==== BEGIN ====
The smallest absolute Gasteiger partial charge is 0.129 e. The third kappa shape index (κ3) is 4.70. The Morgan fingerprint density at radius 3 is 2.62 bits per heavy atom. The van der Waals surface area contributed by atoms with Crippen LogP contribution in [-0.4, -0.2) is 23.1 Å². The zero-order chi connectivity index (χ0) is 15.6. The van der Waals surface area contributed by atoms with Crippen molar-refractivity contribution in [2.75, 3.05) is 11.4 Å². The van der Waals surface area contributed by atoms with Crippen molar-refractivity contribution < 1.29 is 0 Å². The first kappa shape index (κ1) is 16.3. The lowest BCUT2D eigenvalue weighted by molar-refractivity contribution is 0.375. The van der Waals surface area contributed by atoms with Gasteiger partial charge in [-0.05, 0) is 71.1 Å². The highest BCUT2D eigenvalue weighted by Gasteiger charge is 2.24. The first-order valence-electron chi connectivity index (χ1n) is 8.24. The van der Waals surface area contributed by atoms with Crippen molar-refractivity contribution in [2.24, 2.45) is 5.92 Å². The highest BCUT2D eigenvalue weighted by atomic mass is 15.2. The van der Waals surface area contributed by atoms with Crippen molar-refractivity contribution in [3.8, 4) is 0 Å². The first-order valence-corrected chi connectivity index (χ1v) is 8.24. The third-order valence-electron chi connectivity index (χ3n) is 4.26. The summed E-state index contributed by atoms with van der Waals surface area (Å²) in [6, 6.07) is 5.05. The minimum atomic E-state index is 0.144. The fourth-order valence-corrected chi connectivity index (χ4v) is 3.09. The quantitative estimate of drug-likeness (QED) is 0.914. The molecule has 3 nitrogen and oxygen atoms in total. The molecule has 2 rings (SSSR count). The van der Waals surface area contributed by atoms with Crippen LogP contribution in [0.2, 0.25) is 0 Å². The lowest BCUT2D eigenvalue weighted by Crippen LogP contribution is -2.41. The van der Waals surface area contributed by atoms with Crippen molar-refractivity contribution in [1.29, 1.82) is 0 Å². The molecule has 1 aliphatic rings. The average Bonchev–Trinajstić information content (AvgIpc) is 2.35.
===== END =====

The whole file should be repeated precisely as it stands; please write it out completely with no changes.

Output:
The smallest absolute Gasteiger partial charge is 0.129 e. The third kappa shape index (κ3) is 4.70. The Morgan fingerprint density at radius 3 is 2.62 bits per heavy atom. The van der Waals surface area contributed by atoms with Crippen LogP contribution in [-0.4, -0.2) is 23.1 Å². The zero-order chi connectivity index (χ0) is 15.6. The van der Waals surface area contributed by atoms with Crippen molar-refractivity contribution in [2.75, 3.05) is 11.4 Å². The van der Waals surface area contributed by atoms with Crippen molar-refractivity contribution < 1.29 is 0 Å². The first kappa shape index (κ1) is 16.3. The lowest BCUT2D eigenvalue weighted by molar-refractivity contribution is 0.375. The van der Waals surface area contributed by atoms with Gasteiger partial charge in [-0.05, 0) is 71.1 Å². The highest BCUT2D eigenvalue weighted by Gasteiger charge is 2.24. The first-order valence-electron chi connectivity index (χ1n) is 8.24. The van der Waals surface area contributed by atoms with Crippen molar-refractivity contribution in [2.24, 2.45) is 5.92 Å². The highest BCUT2D eigenvalue weighted by atomic mass is 15.2. The van der Waals surface area contributed by atoms with Crippen molar-refractivity contribution in [3.8, 4) is 0 Å². The first-order valence-corrected chi connectivity index (χ1v) is 8.24. The third-order valence-electron chi connectivity index (χ3n) is 4.26. The summed E-state index contributed by atoms with van der Waals surface area (Å²) in [6, 6.07) is 5.05. The minimum atomic E-state index is 0.144. The fourth-order valence-corrected chi connectivity index (χ4v) is 3.09. The quantitative estimate of drug-likeness (QED) is 0.914. The molecule has 3 nitrogen and oxygen atoms in total. The molecule has 2 rings (SSSR count). The van der Waals surface area contributed by atoms with Crippen LogP contribution in [0.2, 0.25) is 0 Å². The lowest BCUT2D eigenvalue weighted by Crippen LogP contribution is -2.41. The van der Waals surface area contributed by atoms with Crippen molar-refractivity contribution in [1.29, 1.82) is 0 Å². The molecule has 1 aliphatic rings. The average Bonchev–Trinajstić information content (AvgIpc) is 2.35.